January 22, 2020
The United States is sharpening its focus on enforcement of the IMO 2020 fuel sulfur emissions cap, which could result in harsh penalties for vessel operators caught attempting to sidestep the regulation.
In new guidance issued by the U.S. Coast Guard (USCG), vessels calling on U.S. ports will be expected to carry documents showing they are burning fuel with a sulfur content of no more than 0.5% while in international waters, a regulation that went into force on Jan. 1. In addition to burning lower-sulfur fuel, ships can comply by filtering emissions using a “scrubber” in the ship’s smokestack or by using an alternative fuel such as liquefied natural gas.
Regulations tighten further on March 1, when a high-sulfur fuel carriage ban goes into effect and ships will no longer be able to carry noncompliant fuel in their bunker tanks.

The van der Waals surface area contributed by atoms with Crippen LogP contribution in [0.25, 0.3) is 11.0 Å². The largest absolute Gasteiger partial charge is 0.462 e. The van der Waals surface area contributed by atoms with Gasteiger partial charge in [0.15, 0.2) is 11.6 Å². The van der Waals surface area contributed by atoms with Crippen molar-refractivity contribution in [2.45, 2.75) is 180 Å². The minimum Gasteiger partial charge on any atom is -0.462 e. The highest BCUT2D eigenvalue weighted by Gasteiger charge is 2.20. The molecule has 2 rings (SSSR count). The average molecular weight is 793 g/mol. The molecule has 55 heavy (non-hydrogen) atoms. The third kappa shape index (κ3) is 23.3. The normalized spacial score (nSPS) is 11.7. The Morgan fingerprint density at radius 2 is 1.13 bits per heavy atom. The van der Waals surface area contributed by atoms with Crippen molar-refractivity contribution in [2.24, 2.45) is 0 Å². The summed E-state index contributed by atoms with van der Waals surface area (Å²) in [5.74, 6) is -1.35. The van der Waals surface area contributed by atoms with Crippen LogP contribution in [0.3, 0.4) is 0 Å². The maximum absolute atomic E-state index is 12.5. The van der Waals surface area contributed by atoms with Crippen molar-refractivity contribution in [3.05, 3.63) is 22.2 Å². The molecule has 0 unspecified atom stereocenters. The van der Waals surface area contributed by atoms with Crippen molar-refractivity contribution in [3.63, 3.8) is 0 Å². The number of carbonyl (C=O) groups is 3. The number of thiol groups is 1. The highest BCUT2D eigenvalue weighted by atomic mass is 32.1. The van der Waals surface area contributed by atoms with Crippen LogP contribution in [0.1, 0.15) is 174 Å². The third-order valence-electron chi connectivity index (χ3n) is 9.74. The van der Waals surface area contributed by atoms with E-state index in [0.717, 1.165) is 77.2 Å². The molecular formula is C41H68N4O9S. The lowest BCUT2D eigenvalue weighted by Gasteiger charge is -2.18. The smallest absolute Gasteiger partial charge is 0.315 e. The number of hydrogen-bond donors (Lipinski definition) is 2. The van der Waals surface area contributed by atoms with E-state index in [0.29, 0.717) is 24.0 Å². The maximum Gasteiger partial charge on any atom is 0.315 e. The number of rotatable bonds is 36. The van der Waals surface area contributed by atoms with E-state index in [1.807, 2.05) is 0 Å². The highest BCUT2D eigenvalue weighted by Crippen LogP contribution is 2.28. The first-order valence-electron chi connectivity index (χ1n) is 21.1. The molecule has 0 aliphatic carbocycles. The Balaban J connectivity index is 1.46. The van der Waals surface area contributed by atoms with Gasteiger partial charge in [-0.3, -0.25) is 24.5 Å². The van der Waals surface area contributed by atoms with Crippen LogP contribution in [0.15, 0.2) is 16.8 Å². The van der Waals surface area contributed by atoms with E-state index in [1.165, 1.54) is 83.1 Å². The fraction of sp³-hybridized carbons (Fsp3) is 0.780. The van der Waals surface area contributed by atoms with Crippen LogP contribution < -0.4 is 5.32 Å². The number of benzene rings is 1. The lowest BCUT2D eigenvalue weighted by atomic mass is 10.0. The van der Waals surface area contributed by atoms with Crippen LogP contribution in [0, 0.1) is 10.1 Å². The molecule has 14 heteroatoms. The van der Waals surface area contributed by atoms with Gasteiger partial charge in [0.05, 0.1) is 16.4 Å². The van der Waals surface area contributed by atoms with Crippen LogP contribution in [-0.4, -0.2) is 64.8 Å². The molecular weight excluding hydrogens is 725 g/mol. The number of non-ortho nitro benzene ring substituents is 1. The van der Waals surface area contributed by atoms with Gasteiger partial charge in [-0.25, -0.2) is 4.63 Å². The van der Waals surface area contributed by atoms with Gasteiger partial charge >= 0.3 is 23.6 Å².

Vessel industry representatives have been skeptical about the ability of regulators in the U.S. and around the world to keep unscrupulous shipowners from cheating by burning cheaper, noncompliant fuel — thereby gaining a significant cost advantage over those that comply.
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Source: American Shipper